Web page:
The Relationship Between Religious and Psychospiritual Measures and an Inflammation Marker (CRP) in Older Adults Experiencing Life Event Stress

Gail Ironson, Aurelie Lucette, Emily Hylton, Kenneth I. Pargament, Neal Krause

Research output: Contribution to journalArticle

2 Scopus citations

Abstract

Inflammation, often measured by C-reactive protein (CRP), is thought to be related to a number of debilitating illnesses as we age, including cardiovascular disease, cancer and diabetes. Stress has also been implicated in these processes. This study examines potential protective effects of spirituality and religion in older adults who have experienced stressful life events. As part of the nationwide Landmark Study of Spirituality and Health, a subsample of 643 middle-aged and older adults (age ≥ 50) who were at or above the median in number of life stressors (≥ 2) was included in this analysis. Psychospiritual and religious (PS/R) variables included: religious service attendance, prayer, religious meaning, religious hope, general meaning, general hope and sense of peace. Control variables included: age, gender, education, BMI, smoking, alcohol use, social support. Only church attendance predicted significantly lower CRP after controlling for covariates, even above the other PS/R variables (standardized β = − 0.14, t = − 3.23 p = 0.001). Those with frequent religious service attendance were 38% less likely to have clinically elevated CRP than those who attend rarely or never. Religious service attendance may confer protection in older adults experiencing stressful events as it was significantly associated with lower CRP, an inflammatory marker associated with illness.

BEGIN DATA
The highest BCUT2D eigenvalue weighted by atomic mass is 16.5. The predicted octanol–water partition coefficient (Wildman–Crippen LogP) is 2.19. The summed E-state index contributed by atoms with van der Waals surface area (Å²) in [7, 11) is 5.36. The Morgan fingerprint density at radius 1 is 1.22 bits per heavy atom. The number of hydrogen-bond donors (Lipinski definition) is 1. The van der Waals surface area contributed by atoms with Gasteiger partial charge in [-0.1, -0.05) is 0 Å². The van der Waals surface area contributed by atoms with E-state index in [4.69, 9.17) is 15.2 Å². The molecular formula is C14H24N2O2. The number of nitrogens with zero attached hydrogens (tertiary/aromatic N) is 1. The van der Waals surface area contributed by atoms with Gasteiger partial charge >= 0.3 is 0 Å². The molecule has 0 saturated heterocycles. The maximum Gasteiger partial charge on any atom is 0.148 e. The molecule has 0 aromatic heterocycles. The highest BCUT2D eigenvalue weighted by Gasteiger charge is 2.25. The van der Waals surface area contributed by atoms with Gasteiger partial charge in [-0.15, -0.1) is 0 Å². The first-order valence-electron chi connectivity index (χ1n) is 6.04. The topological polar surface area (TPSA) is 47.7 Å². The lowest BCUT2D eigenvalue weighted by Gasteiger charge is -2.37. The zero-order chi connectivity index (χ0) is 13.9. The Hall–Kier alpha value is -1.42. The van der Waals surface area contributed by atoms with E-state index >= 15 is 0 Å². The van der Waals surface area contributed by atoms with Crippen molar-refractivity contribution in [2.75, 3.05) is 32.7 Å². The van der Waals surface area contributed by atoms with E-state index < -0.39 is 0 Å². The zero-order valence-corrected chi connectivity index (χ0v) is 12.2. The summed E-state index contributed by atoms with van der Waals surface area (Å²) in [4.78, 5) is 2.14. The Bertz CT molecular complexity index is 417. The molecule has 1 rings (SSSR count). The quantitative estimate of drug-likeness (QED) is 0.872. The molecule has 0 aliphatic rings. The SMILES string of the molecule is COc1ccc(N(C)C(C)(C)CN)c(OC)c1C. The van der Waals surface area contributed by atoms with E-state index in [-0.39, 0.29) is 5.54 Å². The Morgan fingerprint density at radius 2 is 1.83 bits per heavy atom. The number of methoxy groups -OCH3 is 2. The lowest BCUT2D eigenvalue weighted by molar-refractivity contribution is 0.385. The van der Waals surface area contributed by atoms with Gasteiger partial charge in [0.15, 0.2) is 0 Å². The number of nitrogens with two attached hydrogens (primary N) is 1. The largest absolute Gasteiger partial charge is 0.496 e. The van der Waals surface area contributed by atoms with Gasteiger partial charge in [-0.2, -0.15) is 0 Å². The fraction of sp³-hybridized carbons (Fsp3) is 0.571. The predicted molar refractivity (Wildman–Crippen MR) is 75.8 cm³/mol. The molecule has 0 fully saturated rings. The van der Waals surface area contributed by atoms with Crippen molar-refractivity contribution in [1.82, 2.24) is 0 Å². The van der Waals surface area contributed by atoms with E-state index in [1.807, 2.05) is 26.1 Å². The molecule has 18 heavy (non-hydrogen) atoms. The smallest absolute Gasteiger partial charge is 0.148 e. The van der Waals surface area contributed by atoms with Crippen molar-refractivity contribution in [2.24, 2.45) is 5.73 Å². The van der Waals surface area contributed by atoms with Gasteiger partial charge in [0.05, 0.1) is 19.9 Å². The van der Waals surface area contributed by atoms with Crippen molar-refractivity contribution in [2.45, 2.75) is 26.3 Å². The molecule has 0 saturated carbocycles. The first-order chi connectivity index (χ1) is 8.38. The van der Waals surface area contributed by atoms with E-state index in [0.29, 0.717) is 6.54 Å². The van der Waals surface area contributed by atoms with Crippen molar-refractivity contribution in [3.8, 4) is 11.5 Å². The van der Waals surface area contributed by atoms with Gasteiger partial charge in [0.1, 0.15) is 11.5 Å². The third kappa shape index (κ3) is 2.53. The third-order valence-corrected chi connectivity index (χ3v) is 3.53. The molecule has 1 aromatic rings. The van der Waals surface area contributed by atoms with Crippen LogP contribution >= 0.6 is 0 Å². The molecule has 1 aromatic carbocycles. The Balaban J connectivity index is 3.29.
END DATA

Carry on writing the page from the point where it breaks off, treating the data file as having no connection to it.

Original languageEnglish (US)
Pages (from-to)1-13
Number of pages13
JournalJournal of Religion and Health
DOIs
StateAccepted/In press - Mar 28 2018

Keywords

  • CRP
  • Health
  • Inflammation
  • Religion
  • Spirituality
  • Stress

ASJC Scopus subject areas

  • Nursing(all)
  • Religious studies

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